In this communication, we provide updates on financial markets, government policy, and some statistics on how coronavirus infection numbers are shaping up.
In the rapidly changing world of the COVID-19 pandemic, the pace of news and developments this past week was relatively slow compared to the pace in March and early April. While the S&P 500 experienced a modest 5% sell-off between Monday and Tuesday when the price of oil plunged, the large-cap index finished the week essentially flat (-1.3%). Small-cap stocks outperformed their large-cap counterparts, with the Russell 2000 rising 0.3%. International stocks, as represented by the MSCI ACWI Ex-USA Index, also ended the week essentially even.
A slew of companies reported earnings for Q1, and many were better than expected, which positively affected performance in key sectors. For example, Snapchat’s positive earnings report was welcome news for other technology stocks, which make up 20% of the S&P 500 (e.g., Google, Facebook, etc.). Oil prices rebounded from the technical dislocation that temporarily pushed the price of oil futures into negative territory for the first time in history. If oil prices rise from their current low levels, then the price recovery could benefit companies in the energy sector, which shed a large number of jobs in connection with the fall in the price of crude. This means that higher oil prices may well turn out to be a net positive for economic and investor sentiment.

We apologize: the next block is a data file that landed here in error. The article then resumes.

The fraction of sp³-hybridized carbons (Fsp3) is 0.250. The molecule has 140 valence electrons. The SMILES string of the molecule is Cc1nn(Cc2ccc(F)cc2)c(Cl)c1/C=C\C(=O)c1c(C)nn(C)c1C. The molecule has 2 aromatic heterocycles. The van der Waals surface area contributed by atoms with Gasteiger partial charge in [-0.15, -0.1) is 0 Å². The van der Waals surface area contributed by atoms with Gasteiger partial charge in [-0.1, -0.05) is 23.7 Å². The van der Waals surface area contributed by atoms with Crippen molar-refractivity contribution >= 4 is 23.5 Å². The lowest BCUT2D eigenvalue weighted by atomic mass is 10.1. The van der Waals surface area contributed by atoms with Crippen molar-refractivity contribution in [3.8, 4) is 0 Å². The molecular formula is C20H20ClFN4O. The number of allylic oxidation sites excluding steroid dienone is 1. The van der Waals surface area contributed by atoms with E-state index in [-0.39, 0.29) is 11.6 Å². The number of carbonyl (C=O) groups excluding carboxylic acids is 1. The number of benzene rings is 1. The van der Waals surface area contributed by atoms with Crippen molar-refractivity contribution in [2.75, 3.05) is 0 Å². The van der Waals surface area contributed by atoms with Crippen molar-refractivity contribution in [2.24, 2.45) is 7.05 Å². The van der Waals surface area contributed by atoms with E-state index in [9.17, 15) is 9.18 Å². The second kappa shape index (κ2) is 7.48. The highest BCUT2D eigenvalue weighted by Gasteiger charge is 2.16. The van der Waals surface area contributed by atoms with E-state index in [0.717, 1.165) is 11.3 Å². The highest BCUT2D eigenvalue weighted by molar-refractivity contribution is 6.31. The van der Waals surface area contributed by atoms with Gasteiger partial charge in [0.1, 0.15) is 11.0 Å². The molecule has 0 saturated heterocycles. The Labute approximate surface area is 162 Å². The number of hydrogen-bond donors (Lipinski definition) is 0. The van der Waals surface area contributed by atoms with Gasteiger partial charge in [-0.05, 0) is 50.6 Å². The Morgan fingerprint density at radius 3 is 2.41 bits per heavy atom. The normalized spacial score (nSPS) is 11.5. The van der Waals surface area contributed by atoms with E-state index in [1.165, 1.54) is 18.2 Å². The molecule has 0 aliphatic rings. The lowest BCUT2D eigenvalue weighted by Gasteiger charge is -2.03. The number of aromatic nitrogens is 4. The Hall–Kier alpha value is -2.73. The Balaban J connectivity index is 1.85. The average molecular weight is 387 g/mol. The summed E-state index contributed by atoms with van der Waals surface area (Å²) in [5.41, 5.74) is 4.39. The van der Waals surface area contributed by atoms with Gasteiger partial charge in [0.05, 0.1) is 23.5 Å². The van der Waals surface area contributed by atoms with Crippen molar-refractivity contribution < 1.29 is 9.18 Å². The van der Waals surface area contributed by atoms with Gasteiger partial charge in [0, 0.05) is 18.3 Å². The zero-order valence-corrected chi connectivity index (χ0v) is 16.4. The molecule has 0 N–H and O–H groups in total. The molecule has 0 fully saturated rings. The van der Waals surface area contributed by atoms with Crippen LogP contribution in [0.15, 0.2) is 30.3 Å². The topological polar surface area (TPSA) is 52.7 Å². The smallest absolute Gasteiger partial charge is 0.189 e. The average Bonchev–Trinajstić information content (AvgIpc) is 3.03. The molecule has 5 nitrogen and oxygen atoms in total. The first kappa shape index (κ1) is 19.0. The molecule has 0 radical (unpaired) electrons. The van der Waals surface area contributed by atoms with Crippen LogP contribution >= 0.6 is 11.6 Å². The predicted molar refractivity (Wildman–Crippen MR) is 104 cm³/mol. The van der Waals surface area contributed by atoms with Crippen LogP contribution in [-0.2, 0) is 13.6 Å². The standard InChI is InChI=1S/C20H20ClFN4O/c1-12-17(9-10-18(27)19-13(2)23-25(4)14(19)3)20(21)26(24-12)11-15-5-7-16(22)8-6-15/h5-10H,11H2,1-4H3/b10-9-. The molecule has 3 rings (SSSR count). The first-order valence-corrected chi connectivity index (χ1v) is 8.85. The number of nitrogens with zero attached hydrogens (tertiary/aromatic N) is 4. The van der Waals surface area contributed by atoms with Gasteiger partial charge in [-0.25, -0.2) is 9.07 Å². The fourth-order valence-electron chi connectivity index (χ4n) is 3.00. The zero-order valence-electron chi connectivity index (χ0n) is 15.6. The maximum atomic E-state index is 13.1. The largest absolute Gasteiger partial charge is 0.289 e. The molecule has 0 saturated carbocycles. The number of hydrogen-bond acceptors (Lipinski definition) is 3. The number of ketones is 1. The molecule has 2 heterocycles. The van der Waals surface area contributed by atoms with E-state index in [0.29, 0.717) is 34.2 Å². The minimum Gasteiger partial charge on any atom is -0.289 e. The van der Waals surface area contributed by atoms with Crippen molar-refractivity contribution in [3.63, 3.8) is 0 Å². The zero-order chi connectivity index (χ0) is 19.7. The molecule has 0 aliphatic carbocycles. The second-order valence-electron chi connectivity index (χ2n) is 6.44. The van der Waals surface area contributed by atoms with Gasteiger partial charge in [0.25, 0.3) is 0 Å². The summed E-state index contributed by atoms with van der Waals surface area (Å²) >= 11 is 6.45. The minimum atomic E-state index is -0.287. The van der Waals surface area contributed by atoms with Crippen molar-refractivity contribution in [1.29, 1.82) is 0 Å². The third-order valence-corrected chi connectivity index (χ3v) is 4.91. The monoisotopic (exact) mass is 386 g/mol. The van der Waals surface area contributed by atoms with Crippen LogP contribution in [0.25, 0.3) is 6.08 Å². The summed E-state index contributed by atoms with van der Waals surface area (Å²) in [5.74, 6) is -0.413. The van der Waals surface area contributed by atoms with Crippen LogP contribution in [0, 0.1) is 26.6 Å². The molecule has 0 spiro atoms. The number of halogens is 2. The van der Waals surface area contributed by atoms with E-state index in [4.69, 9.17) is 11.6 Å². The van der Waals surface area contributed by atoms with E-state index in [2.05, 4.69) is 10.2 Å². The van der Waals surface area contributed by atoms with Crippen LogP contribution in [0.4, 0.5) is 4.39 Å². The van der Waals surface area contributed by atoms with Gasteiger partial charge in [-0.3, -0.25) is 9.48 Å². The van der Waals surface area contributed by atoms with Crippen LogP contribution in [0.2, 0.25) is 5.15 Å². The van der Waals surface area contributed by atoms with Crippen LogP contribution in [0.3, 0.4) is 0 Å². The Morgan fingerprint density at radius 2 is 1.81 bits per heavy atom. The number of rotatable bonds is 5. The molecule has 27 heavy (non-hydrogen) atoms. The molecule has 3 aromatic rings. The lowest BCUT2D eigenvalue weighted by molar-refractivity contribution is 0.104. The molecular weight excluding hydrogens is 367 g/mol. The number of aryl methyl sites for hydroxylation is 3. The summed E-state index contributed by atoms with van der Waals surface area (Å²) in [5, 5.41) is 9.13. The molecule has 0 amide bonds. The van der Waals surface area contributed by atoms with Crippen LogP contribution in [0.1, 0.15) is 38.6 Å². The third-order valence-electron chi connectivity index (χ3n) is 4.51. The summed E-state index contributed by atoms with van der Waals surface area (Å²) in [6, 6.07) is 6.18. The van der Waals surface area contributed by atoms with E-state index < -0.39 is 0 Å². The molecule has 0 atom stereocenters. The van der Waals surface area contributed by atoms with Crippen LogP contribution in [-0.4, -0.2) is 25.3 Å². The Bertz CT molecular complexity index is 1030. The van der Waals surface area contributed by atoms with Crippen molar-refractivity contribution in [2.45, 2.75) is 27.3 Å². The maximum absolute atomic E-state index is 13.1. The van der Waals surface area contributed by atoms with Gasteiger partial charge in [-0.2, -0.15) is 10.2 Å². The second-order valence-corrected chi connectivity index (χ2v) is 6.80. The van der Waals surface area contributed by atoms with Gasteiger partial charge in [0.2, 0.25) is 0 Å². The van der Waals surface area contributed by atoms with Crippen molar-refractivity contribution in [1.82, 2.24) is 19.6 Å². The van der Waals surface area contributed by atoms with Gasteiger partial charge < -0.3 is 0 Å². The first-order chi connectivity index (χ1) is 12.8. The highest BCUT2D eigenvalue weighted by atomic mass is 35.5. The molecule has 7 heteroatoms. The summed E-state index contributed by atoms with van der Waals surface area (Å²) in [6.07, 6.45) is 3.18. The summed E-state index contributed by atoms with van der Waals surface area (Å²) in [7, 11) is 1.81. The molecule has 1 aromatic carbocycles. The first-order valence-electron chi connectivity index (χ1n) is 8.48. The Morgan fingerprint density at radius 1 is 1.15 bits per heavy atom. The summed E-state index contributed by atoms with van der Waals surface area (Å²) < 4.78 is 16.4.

Government Policy Update
On Thursday, the U.S. House of Representatives passed the $484 billion stimulus bill that the Senate had approved on Tuesday. This fiscal package is essentially an expansion of the “Phase 3” CARES Act, and it will provide additional funding for U.S. small businesses, aid for hospitals, and increased resources for coronavirus testing. At the core of the agreement is approximately $320 billion of additional funding for the Paycheck Protection Program (PPP), which is aimed at helping keep small-businesses afloat and ensure that each company’s employees retain employment. Further, the bill includes $75 billion in funding for hospitals and $25 billion for manufacturing and purchasing coronavirus tests.
Government policy stimulus was not confined to the United States. On the monetary policy side, the European Central Bank (ECB) followed steps taken already by the U.S. Federal Reserve to help support “fallen angels” through bond purchasing programs. A fallen angel is an industry term for a company whose bond rating has been downgraded from the investment-grade category to the sub-investment-grade (or high yield or “junk”) category: fallen from above to be an angel within its new cohort. More specifically, the ECB added fallen angels to the list of acceptable collateral for banks to post in order to obtain liquidity from the central bank. Given that Italy is at risk of being downgraded to junk status, the ECB wanted to expand its mandate to continue to hold its third-largest country’s bonds. The decision came during an unscheduled call of the ECB’s governing council Wednesday night, with the hopes of limiting market stress should a larger downgrade cycle occur as a result of the coronavirus pandemic. The move is decidedly positive for European credit markets in general and banks in particular.